–on March 31 antivirus software detected the execution of Cobalt Strike and Mimikatz communication and password-stealing tools on the PC. However, it was set to monitor-only mode and didn’t block malicious commands;
–between April 1 and May 6 the network’s incident response provider detected no significant attacker activity. The post-incident investigation found that on May 8 there was evidence two hospitals had been hacked, another on May 9 and two more on May 10.
On that day the AV at one hospital detected Cobalt Strike, but failed to quarantine the malicious files. That hospital asked its cybersecurity solutions provider if it should be concerned. It was told since the threat had been remediated the risk was low;
–on May 11 a sixth hospital was hacked after numerous failed login attempts. Investigators suspect the attacker likely exploited an unpatched vulnerability in an unnamed product to gain access to the hospital’s domain. AV did, however, detect and delete malware on several systems;
–on May 12 the attacker was seen browsing folders, opening files, creating archives and more in systems of several hospitals. One hospital reset passwords for 4,500 accounts and made firewall configuration changes. HSE’s cybersecurity solutions provider emailed the security team to escalate alerts on two servers and requested a full on-demand scan be done. It was.
–on May 13 attacker activity was seen on IT systems within the HSE. Again the security team was notified by the cybersecurity solutions provider, which also noted there were unhandled threat events since May 7 on at least 16 systems. The security team requested the server team to restart servers.
Meanwhile the HSE investigated a complaint of suspicious activity coming from HSE to a hospital. It wrongly concluded activity came from the hospital;
–on May 14 the ransomware was executed. The national Department of Health, which also used the HSE network, detected and defused the attack the day before in most of its environment by installing endpoint detection and response software.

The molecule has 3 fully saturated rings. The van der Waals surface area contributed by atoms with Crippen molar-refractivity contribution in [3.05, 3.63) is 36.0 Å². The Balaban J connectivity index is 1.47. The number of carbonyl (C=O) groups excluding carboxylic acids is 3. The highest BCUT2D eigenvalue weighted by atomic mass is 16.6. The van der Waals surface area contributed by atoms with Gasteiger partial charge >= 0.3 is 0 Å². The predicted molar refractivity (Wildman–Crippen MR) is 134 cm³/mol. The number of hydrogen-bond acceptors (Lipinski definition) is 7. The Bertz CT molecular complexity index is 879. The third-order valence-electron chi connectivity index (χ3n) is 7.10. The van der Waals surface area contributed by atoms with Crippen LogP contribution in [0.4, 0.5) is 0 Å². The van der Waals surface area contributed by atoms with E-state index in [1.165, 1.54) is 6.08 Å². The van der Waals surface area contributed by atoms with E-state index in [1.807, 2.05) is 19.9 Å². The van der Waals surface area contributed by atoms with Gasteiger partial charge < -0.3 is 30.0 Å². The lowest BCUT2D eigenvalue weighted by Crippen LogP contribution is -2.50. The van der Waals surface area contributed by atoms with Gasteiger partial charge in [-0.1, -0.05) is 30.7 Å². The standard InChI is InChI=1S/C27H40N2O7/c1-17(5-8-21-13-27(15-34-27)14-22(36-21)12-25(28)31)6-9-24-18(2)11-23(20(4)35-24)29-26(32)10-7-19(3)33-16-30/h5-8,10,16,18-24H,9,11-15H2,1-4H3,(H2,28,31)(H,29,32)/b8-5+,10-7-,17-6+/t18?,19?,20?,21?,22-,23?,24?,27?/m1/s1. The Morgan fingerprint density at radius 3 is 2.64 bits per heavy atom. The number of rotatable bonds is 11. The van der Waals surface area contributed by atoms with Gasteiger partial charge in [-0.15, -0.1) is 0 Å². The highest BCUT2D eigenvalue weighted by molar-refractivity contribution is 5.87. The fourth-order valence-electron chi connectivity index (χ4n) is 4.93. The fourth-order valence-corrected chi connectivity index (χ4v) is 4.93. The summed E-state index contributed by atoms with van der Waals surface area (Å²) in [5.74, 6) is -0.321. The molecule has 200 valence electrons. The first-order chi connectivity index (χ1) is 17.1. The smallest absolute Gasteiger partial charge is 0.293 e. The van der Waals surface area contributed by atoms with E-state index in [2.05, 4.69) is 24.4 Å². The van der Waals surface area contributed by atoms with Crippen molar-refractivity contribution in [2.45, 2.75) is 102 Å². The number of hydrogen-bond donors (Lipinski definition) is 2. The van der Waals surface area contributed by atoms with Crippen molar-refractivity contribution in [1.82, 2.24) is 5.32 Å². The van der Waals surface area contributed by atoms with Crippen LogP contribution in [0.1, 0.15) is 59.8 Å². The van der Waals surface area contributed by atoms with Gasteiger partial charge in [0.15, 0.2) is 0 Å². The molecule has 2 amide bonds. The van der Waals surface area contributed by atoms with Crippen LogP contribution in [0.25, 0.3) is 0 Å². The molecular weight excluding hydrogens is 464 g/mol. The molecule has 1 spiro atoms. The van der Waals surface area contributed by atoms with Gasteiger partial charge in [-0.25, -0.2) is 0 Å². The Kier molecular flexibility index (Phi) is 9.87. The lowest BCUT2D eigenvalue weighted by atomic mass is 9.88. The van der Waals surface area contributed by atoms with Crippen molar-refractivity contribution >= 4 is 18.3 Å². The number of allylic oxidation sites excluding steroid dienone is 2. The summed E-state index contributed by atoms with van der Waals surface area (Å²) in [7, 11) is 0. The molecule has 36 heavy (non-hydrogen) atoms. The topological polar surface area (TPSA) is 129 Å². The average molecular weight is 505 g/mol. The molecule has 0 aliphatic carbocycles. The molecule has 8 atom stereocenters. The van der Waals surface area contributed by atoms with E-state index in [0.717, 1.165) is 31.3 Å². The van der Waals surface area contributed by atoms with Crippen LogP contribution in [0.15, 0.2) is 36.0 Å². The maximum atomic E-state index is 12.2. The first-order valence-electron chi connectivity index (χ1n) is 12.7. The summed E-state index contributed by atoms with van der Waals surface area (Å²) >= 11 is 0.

Compromised 180 systems

The HSE’s post-incident response investigation found the attacker compromised 180 systems and an unspecified number of highly privileged accounts across eight organizations and 19 domains. Over 2,800 servers and 3,500 workstations across 15 domains were encrypted.

Among the problems the PwC report found was that there was no dedicated committee
that provided direction and oversight of cybersecurity and the activities required
to reduce the HSE’s cyber risk exposure. A cybersecurity forum had previously been
established within the CIO’s office, but was disbanded before August 2019 without
replacement. That hindered the ability for granular cyber risks to be discussed and documented, and for mitigating controls to be identified and rapidly delivered.

There was a process through which risks were raised to the CIO’s office, but there was no centralized decision-making committee to provide direction and decide on a suitable course of action to mitigate these risks, considering the cybersecurity capabilities and controls required.

The report recommended

–establishing clear responsibilities for IT and cybersecurity across all parties that connect to the national health network, including a code of connection that sets minimum cybersecurity requirements for all parties;
–establishing an executive-level cybersecurity oversight committee to drive continuous assessment of cybersecurity risk and push forward a cybersecurity transformation program
–establishing an executive-level oversight committee for IT;
–establishing a board committee to oversee the transformation, and a chief technology and transformation officer (CTTO) to create a vision and architecture for a resilient network
–appointing a CISO who reports to the CTTO;
–ensuring that the HSE’s managed defence service or an equivalent is maintained to detect and respond to incidents on endpoints, to provide protection to the entirety of the national health network;
–establishing an initial cybersecurity incident monitoring and response capability to
drive immediate improvement to the ability to detect and respond to cybersecurity
events;
–upgrading the national medical imaging system to allow an upgrade to Windows 10.

Finally, the report also includes broad lessons for all organizations:

–Organizations need IT governance and cybersecurity leadership. Governance must ensure risks associated with technology are properly understood.
Organizations also need a single accountable leader responsible for delivering a cybersecurity strategy;
–given the heightened threat of ransomware, organizations should perform a cybersecurity assessment specific to the threat of this attack;
–organizations must have effective security monitoring tools, including deploying endpoint detection and response software;
–regular testing of cybersecurity capability through simulated attacks is vital. So are incident response, business continuity and disaster recovery plans. As part of that, have contractual retainers with third parties to support crisis response.

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Jim Love, Chief Content Officer, IT World Canada

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Howard Solomon
Howard Solomon
Currently a freelance writer, I'm the former editor of ITWorldCanada.com and Computing Canada. An IT journalist since 1997, I've written for several of ITWC's sister publications including ITBusiness.ca and Computer Dealer News. Before that I was a staff reporter at the Calgary Herald and the Brampton (Ont.) Daily Times. I can be reached at hsolomon [@] soloreporter.com